enjoying the world cup? check out the homeless world cup!

I’m really enjoying the World Cup.  As I type, I’m watching Argentina play Korea.  I’m not an athlete, but soccer is one of my most favorite sports to watch, because the action is constant and the rules, once you understand the whole “offsides thing” are pretty easy to understand.  I just read a Don Miller post about whether or not soccer is the unifying “beautiful game” its fans say it is.  Don says no.  But I suspect he hasn’t seen a film I’ve seen.  That film is “Kicking It” and it’s about the Homeless World Cup.  You can check it out now on Netflix instant streaming.  I reviewed it this time last year, and thought I’d repost that review in honor of the World Cup:

The other night, Jon and I Netflixed a really great documentary called “Kicking It,” which is about the Homeless World Cup. It was a great film, focused on six individual players from different countries as they make their way onto teams and to South Africa to play soccer.

At first, it may seem like a strange form of outreach, forming soccer teams of homeless people. I mean, aren’t there other, more concrete things they need beyond a recreational activity? But soccer is more powerful than it may seem. Just being on a team, having goals, getting to celebrate small successes is a new experience for many of the players, who are often lonely outcasts, estranged from family, battling addictions. One player from Ireland was attempting to end a heroin addiction, and being on the soccer team in essence gave him a reason to keep living, a reason for his mother to finally be proud of him, a reason to get clean. Another player from America had been abused and rejected by his family, and was dealing with lots of anger and abandonment issues, but being on a team was sort of his first experience in a functioning “family,” one that expected him to deal with his anger in more appropriate ways. Continue reading “enjoying the world cup? check out the homeless world cup!”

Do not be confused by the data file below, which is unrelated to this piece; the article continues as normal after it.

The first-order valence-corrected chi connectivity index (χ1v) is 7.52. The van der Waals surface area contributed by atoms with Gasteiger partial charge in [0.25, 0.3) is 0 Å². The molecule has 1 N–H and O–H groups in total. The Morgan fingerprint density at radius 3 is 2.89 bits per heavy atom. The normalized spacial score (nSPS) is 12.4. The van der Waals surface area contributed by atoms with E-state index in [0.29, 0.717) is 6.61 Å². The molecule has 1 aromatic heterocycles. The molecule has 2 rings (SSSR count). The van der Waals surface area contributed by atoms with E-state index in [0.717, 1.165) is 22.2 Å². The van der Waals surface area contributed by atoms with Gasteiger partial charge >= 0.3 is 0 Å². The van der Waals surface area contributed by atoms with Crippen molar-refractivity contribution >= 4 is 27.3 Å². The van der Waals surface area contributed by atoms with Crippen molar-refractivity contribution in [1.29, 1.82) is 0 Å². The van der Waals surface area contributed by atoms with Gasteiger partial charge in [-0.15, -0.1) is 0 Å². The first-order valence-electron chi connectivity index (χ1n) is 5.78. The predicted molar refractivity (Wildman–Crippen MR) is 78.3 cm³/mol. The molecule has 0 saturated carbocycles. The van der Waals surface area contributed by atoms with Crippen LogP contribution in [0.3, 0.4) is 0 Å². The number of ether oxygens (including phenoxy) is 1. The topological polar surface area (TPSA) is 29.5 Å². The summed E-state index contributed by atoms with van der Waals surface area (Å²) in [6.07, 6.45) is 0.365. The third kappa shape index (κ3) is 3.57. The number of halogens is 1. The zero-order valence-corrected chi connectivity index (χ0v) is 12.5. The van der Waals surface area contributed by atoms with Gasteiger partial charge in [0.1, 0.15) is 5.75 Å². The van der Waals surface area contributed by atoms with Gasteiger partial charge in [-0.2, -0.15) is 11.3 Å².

kicking it, kicking homelessness

The other night, Jon and I Netflixed a really great documentary called “Kicking It,” which is about the Homeless World Cup.  It was a great film, focused on six individual players from different countries as they make their way onto teams and to South Africa to play soccer.

At first, it may seem like a strange form of outreach, forming soccer teams of homeless people.  I mean, aren’t there other, more concrete things they need beyond a recreational activity?  But soccer is more powerful than it may seem.  Just being on a team, having goals, getting to celebrate small successes is a new experience for many of the players, who are often lonely outcasts, estranged from family, battling addictions.  One player from Ireland was attempting to end a heroin addiction, and being on the soccer team in essence gave him a reason to keep living, a reason for his mother to finally be proud of him, a reason to get clean.  Another player from America had been abused and rejected by his family, and was dealing with lots of anger and abandonment issues, but being on a team was sort of his first experience in a functioning “family,” one that expected him to deal with his anger in more appropriate ways. Continue reading “kicking it, kicking homelessness”